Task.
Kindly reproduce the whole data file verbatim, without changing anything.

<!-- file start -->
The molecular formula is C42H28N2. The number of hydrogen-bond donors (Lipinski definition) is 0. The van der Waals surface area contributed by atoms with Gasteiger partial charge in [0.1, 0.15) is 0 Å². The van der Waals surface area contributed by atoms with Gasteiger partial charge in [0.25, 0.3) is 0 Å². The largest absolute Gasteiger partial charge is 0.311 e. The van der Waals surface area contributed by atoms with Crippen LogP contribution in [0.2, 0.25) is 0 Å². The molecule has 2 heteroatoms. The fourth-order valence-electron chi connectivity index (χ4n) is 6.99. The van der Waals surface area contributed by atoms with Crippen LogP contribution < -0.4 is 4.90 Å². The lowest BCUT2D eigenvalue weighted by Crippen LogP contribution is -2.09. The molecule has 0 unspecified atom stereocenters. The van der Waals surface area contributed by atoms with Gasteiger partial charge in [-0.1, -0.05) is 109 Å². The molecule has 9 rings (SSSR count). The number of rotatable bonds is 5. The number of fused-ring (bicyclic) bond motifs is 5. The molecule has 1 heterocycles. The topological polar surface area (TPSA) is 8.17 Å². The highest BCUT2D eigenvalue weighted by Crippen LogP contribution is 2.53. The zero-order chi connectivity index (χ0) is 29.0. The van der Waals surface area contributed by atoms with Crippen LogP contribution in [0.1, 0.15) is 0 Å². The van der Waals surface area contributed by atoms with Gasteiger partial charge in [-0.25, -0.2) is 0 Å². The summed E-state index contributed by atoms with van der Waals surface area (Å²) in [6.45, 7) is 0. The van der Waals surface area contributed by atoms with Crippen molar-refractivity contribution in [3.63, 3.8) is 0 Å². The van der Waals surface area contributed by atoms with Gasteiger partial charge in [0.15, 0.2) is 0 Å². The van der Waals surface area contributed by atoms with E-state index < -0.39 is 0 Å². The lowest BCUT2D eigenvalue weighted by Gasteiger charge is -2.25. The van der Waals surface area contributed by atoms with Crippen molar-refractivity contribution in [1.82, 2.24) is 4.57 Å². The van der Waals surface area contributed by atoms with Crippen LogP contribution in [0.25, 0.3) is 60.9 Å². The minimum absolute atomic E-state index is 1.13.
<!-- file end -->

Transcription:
The molecular formula is C42H28N2. The number of hydrogen-bond donors (Lipinski definition) is 0. The van der Waals surface area contributed by atoms with Gasteiger partial charge in [0.1, 0.15) is 0 Å². The van der Waals surface area contributed by atoms with Gasteiger partial charge in [0.25, 0.3) is 0 Å². The largest absolute Gasteiger partial charge is 0.311 e. The van der Waals surface area contributed by atoms with Crippen LogP contribution in [0.2, 0.25) is 0 Å². The molecule has 2 heteroatoms. The fourth-order valence-electron chi connectivity index (χ4n) is 6.99. The van der Waals surface area contributed by atoms with Crippen LogP contribution < -0.4 is 4.90 Å². The lowest BCUT2D eigenvalue weighted by Crippen LogP contribution is -2.09. The molecule has 0 unspecified atom stereocenters. The van der Waals surface area contributed by atoms with Gasteiger partial charge in [-0.1, -0.05) is 109 Å². The molecule has 9 rings (SSSR count). The number of rotatable bonds is 5. The number of fused-ring (bicyclic) bond motifs is 5. The molecule has 1 heterocycles. The topological polar surface area (TPSA) is 8.17 Å². The highest BCUT2D eigenvalue weighted by Crippen LogP contribution is 2.53. The zero-order chi connectivity index (χ0) is 29.0. The van der Waals surface area contributed by atoms with Crippen LogP contribution in [0.1, 0.15) is 0 Å². The van der Waals surface area contributed by atoms with Gasteiger partial charge in [-0.25, -0.2) is 0 Å². The summed E-state index contributed by atoms with van der Waals surface area (Å²) in [6.45, 7) is 0. The van der Waals surface area contributed by atoms with Crippen molar-refractivity contribution in [3.63, 3.8) is 0 Å². The van der Waals surface area contributed by atoms with Gasteiger partial charge in [0.15, 0.2) is 0 Å². The van der Waals surface area contributed by atoms with E-state index < -0.39 is 0 Å². The lowest BCUT2D eigenvalue weighted by Gasteiger charge is -2.25. The van der Waals surface area contributed by atoms with Crippen molar-refractivity contribution in [1.82, 2.24) is 4.57 Å². The van der Waals surface area contributed by atoms with Crippen LogP contribution in [0.25, 0.3) is 60.9 Å². The minimum absolute atomic E-state index is 1.13.